Matthews, like Marshall's Doc Holliday, took the first opportunity possible to list Smith, WVU's quarterback, as among the favorites to win the Heisman. It might be coach-speak, it might be pandering to motivational and preparational tactics for his team. But Matthews, a 14-year veteran of the JMU sidelines, said he hasn't seen many better than Smith.
"I don't really know if you can even get ready for those guys. You have to try to get ready. I mean, you're probably, well, not probably, you are competing against the guy that is probably going to win the Heisman Trophy," Matthews said. "I don't know if he'll win it, but he'll certainly get invited to New York. … He has a big arm. He plays with a lot of confidence. They all do. They're confident. … Then you have two guys who will be carrying his suitcases catching passes from him. You have three great players on that offense.
"The rest of those guys are pretty good. But when you first watch tape, that's pretty much all you watch from last season and the Marshall game. Your first objective is to get them to punt. If you get them to punt, you feel like you're doing well. They don't like to punt, and they don't have to punt much."
Smith completed 32 of 36 passes last week for 323 yards and four touchdowns. He was seldom pressured, never sacked, and turned the only significant busted play into a 28-yard touchdown run off a scramble. Add in Tavon Austin's 70-yard rush, one score and 53 yards receiving and Stedman Bailey's 104 yards with two TDs, and the trio had a direct hand in about more than half the yardage amassed.
"They have tremendous speed," Matthews said. "They are about as athletic as you ever watch when you watch them on film. The biggest thing you have to do, is you have to limit the yards after the catch. They throw a lot of short stuff and those guys will take it to the house. They make a lot of people miss in the open field."
Smith, Bailey and Austin had a direct hand in half the 10 scores in the 69-34 win over Marshall. That's a telling statistic, the 50-percent responsible for. Because last season, that number was typically greater. Of West Virginia's first six scores in the opener, three were scored by players other than the Big Three. Shawne Alston had scoring runs of three and 21 yards while Andrew Buie added a 24-yard score. And J.D. Woods recorded one touchdown grab in the first six scores. So it's not all Austin, Bailey and Smith.
"They didn't run it a lot last year," Matthews said. "I don't know how much (WVU head coach Dana Hogorsen) is going to run it. He'll throw it some. … We count that one play where they pitch the ball, that jet sweep that they hurt Clemson with really bad, as a run. It's a toss sweep that gets on the edge. … I think when he gets bored making so many yards passing, Dana calls some runs so the running backs won't quit."
Matthews has tailback issues of his own. Second team-All Colonial Athletic Association selection Dae'Quan Scott (1,304 yards and 12 TDs in 2011) suffered an ankle sprain against Alcorn State last week and is "very questionable" to play, according to Matthews. Scott, a preseason All-CAA selection as a kick return specialist, rushed for 107 yards and two touchdowns on just eight carries in the game. He led all Dukes' receivers with five catches for 39 yards and a score and was named the CAA Offensive Player of the Week. Scott turned his ankle on the touchdown catch late in the first half. His loss would be a huge blow to an already outmanned James Madison team ranked fifth in the FCS standings.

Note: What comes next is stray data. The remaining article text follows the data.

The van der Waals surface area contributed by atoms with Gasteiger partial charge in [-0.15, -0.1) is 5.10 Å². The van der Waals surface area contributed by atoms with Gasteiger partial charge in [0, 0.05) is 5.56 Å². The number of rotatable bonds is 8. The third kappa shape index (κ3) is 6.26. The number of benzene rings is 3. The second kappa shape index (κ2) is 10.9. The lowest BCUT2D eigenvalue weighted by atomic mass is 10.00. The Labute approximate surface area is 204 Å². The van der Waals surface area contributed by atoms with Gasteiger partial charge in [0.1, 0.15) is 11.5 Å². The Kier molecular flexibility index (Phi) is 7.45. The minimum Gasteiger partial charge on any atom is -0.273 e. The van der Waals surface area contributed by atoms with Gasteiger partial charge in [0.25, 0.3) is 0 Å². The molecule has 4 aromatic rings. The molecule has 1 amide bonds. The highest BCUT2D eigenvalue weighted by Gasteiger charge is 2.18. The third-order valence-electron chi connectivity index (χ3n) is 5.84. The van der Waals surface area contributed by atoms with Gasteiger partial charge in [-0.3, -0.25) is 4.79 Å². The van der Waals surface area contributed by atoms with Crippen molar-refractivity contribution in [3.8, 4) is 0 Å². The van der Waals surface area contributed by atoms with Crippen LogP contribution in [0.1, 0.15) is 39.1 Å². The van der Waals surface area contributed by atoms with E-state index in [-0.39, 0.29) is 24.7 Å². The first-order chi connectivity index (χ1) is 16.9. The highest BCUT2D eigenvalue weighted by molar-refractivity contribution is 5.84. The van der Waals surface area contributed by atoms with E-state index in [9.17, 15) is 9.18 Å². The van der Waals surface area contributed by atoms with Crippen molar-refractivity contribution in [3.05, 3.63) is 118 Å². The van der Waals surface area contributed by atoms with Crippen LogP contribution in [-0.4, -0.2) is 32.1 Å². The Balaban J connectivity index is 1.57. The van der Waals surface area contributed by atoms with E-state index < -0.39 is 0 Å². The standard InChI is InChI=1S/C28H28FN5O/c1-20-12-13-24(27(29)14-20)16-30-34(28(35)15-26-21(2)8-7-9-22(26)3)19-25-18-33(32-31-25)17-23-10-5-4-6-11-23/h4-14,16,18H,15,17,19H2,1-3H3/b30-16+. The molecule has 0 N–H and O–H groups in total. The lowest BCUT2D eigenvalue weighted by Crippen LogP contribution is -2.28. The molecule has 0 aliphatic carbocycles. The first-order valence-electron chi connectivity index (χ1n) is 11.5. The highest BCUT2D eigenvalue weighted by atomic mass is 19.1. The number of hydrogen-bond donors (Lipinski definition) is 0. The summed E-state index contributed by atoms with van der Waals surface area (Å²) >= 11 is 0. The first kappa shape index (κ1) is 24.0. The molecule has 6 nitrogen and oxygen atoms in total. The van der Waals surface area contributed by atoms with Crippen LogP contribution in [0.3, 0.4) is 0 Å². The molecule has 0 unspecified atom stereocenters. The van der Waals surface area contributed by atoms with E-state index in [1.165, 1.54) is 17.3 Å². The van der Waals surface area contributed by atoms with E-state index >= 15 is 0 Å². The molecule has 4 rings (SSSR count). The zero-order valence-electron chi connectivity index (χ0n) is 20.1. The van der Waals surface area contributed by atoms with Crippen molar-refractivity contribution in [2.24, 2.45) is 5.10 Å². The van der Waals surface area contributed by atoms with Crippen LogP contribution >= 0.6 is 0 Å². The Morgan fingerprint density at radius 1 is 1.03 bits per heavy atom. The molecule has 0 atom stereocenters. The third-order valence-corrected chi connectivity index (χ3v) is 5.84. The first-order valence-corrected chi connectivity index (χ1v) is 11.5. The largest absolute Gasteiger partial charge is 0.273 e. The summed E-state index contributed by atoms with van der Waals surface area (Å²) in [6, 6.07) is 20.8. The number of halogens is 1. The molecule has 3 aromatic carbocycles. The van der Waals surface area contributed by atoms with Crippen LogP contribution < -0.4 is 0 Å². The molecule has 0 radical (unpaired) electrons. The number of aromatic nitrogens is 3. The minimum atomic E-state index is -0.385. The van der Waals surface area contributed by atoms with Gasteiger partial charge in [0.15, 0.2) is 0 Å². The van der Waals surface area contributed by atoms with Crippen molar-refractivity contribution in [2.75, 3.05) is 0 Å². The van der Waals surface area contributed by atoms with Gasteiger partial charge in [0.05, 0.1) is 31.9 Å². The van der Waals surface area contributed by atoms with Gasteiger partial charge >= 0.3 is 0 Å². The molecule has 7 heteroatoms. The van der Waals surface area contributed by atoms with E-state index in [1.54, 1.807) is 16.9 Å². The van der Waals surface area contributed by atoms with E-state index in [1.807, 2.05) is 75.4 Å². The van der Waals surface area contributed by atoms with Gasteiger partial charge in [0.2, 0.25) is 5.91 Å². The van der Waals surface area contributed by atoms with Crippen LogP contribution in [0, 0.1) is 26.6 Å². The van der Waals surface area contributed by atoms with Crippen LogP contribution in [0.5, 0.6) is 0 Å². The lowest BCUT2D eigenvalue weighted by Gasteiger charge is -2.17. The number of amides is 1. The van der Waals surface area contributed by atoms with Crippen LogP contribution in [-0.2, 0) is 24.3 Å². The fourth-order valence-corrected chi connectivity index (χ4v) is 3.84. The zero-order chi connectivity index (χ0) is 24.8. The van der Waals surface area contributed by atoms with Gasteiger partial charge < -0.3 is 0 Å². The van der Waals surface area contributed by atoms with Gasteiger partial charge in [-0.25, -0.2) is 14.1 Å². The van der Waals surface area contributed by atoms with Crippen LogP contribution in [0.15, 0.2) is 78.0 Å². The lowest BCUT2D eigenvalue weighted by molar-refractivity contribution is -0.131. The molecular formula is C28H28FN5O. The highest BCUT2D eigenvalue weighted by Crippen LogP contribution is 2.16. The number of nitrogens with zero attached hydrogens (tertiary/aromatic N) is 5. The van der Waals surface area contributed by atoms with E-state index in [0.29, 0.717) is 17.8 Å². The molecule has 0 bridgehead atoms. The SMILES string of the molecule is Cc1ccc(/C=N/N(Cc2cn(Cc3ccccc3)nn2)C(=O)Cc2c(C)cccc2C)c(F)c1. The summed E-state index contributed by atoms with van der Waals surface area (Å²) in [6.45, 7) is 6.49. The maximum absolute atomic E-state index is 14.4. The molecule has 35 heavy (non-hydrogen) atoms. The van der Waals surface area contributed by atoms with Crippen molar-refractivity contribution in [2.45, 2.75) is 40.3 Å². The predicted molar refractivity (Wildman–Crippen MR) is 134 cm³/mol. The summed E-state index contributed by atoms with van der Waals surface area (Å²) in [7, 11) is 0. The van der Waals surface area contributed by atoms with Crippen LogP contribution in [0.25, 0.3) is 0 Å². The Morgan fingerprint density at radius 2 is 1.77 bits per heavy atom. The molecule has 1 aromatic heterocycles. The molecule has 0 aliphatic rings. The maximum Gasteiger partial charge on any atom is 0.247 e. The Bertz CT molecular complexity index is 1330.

"If I had to guess, I'd guess he won't play," Matthews said. "It's not going out on a limb to say he's the best football player we have. He was swollen pretty good. Ankles don't get well (quickly). It doesn't look very good right now. When you lose a great player, whether it's us or WVU, you don't have too many of those. He is so versatile, catches the ball, we have to replace him with three guys."
The Dukes, 2-0 on the season, have won their first pair of games for just the third time in nine years. One of those other seasons was 2004, when JMU lost to then-No. 6 West Virginia 45-10 before winning the 1-AA national title. But, as Matthews said prior to that game, this match-up is a far superior task to anything James Madison faces on its respective level.
"I doubt they have even watched film. I'd be very surprised if they are worried about anything we do," Matthews said. "They could have scored 100 on Marshall if they wanted to. I'd be surprised if anything we do concerns them. We are going to show up and do the best we can. We'll see. We are untested right now. The first two opponents we have had we dominated them. We are about to get tested I think."
Matthews noted despite the on-paper match-up, he was more concerned about the build-up for the fan base, than his own team as far as the game's significance.
"I'm worried about the JMU nation," he said. "You'd think this was Super Bowl V that we're playing. When I came to work in July they had a billboard around here saying how many days it was to the WVU game. We had to talk to our players back in August that we had two games to play prior to the WVU game. The other side of the coin, it's a good opportunity for our people, our fans, it will be a lot of fun. We do have a lot of big games after this. … I thought we'd sneak up there, play'em and come home. We're going to be on television. I didn't know that. I don't know if it's good or bad, but its news now."